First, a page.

Completing a 243km race, let alone coming a place is no small feat for anyone.

Taradale High School is celebrating a successful round at this year's Coast to Coast, which saw nine of their students take part in the multi-sport event in cycling, mountain running and kayaking earlier this month.

The race started at Kumara Beach on the West Coast of the South Island, and finished at New Brighton beach on the east coast of the South Island.

Year 13s Luke Lafferty and Ethan Turner were the first school-aged students to complete the solo race from their school; facing their own mental and physical hurdles throughout the two days.


It wasn't the first time the two had completed the event, having done so as a tandem together last year.

"I was quite nervous because I wasn't too confident with my kayaking but I pushed through it and got through the kayaking and I was pretty happy with completing it."

His overall time was 40 minutes faster than last year's attempt of 16 hours 40 minutes, netting him a 7th placing in the school category. Next year he hopes to shave an hour off his time next year.

For Lafferty, his training of six days a week paid off, clocking a time of 14 hours and 55 minutes and earning himself a 5th placing in the school category and 68 out of 100 overall.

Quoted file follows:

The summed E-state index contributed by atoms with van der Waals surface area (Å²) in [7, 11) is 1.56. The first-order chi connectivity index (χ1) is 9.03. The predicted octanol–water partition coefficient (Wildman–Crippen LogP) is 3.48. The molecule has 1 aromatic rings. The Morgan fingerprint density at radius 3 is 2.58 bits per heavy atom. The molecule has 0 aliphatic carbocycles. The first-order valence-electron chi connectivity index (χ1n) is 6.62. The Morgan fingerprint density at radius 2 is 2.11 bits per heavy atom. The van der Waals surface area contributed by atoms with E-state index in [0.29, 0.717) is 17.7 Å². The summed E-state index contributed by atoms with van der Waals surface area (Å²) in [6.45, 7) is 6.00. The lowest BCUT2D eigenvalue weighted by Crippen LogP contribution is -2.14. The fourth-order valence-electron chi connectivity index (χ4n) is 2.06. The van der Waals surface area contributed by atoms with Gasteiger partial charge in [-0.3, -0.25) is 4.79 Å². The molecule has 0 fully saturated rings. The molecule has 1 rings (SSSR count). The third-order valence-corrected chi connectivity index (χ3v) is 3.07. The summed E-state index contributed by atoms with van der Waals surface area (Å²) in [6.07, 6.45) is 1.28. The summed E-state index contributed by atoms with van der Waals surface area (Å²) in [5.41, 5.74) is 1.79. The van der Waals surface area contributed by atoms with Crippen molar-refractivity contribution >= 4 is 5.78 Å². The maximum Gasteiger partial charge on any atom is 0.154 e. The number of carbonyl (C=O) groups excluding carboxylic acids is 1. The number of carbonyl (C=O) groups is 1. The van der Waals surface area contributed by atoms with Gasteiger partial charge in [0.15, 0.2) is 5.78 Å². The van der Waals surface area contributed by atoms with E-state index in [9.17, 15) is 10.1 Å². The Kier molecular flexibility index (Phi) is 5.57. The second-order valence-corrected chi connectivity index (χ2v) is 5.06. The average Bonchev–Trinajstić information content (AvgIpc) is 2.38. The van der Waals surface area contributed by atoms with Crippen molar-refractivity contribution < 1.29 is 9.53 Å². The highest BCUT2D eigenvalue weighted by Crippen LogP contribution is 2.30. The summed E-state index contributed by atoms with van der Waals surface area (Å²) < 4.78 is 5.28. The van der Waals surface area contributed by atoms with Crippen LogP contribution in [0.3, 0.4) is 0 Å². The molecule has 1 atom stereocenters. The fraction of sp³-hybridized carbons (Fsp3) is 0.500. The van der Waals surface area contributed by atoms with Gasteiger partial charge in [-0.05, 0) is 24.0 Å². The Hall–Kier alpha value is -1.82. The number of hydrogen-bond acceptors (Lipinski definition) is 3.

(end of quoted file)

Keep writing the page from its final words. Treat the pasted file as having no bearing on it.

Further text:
"I found it was definitely a step up in terms of my performance so I could perform at my level whether that was higher or lower than if I was with a partner," he said. "I didn't feel though I was being pushed or had to wait at different times as well."

Fellow student, Tom Webb was 48th in the Open Men.

Two of the tandem teams took out gold, with the third second.

Finn Durrant and Connor Craig were first in the school section and were the fifth Open Men's tandem team with a time of 15 hours 12 minutes and 17 seconds, making them the fastest school tandem team to compete ever.

Dominic Collins and Ben Smyth were second in the male school section and Danika Brown and Caitlin Menzies were the only school female tandem team to compete.

Principal Stephen Hensman said he was proud of them.

"Most fit adults would look at that and consider it to be an Everest of achievements so these young people have done so well."